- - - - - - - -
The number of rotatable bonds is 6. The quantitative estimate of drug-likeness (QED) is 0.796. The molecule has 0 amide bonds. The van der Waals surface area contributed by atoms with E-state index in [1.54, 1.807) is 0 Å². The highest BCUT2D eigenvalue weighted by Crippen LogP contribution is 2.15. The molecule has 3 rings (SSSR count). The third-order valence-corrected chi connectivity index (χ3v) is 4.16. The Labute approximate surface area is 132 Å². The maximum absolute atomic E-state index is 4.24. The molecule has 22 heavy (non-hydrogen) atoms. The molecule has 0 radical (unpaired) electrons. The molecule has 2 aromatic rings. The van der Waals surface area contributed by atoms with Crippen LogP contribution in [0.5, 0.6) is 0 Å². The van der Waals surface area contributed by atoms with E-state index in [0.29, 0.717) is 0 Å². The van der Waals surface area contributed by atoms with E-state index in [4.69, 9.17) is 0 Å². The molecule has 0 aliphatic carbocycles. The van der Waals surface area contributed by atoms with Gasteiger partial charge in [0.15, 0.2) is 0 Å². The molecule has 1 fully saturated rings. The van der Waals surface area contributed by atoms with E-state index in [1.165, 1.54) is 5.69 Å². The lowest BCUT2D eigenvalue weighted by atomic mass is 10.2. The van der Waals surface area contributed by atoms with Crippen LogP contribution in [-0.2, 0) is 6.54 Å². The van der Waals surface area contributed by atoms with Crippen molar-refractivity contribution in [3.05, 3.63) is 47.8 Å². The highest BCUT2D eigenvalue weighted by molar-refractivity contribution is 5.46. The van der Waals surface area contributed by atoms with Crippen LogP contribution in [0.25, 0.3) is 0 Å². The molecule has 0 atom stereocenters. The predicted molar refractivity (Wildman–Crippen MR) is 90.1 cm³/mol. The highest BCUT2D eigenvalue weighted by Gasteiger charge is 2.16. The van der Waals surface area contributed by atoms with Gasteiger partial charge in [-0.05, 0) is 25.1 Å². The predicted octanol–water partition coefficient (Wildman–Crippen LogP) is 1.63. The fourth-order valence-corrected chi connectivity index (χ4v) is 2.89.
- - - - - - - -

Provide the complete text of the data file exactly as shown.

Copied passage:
The number of rotatable bonds is 6. The quantitative estimate of drug-likeness (QED) is 0.796. The molecule has 0 amide bonds. The van der Waals surface area contributed by atoms with E-state index in [1.54, 1.807) is 0 Å². The highest BCUT2D eigenvalue weighted by Crippen LogP contribution is 2.15. The molecule has 3 rings (SSSR count). The third-order valence-corrected chi connectivity index (χ3v) is 4.16. The Labute approximate surface area is 132 Å². The maximum absolute atomic E-state index is 4.24. The molecule has 22 heavy (non-hydrogen) atoms. The molecule has 0 radical (unpaired) electrons. The molecule has 2 aromatic rings. The van der Waals surface area contributed by atoms with Crippen LogP contribution in [0.5, 0.6) is 0 Å². The van der Waals surface area contributed by atoms with E-state index in [0.29, 0.717) is 0 Å². The van der Waals surface area contributed by atoms with E-state index in [4.69, 9.17) is 0 Å². The molecule has 0 aliphatic carbocycles. The van der Waals surface area contributed by atoms with Gasteiger partial charge in [0.15, 0.2) is 0 Å². The molecule has 1 fully saturated rings. The van der Waals surface area contributed by atoms with E-state index in [1.165, 1.54) is 5.69 Å². The lowest BCUT2D eigenvalue weighted by atomic mass is 10.2. The van der Waals surface area contributed by atoms with Crippen LogP contribution in [-0.2, 0) is 6.54 Å². The van der Waals surface area contributed by atoms with Crippen molar-refractivity contribution in [3.05, 3.63) is 47.8 Å². The highest BCUT2D eigenvalue weighted by molar-refractivity contribution is 5.46. The van der Waals surface area contributed by atoms with Crippen LogP contribution in [0.25, 0.3) is 0 Å². The molecule has 0 atom stereocenters. The predicted molar refractivity (Wildman–Crippen MR) is 90.1 cm³/mol. The highest BCUT2D eigenvalue weighted by Gasteiger charge is 2.16. The van der Waals surface area contributed by atoms with Gasteiger partial charge in [-0.05, 0) is 25.1 Å². The predicted octanol–water partition coefficient (Wildman–Crippen LogP) is 1.63. The fourth-order valence-corrected chi connectivity index (χ4v) is 2.89.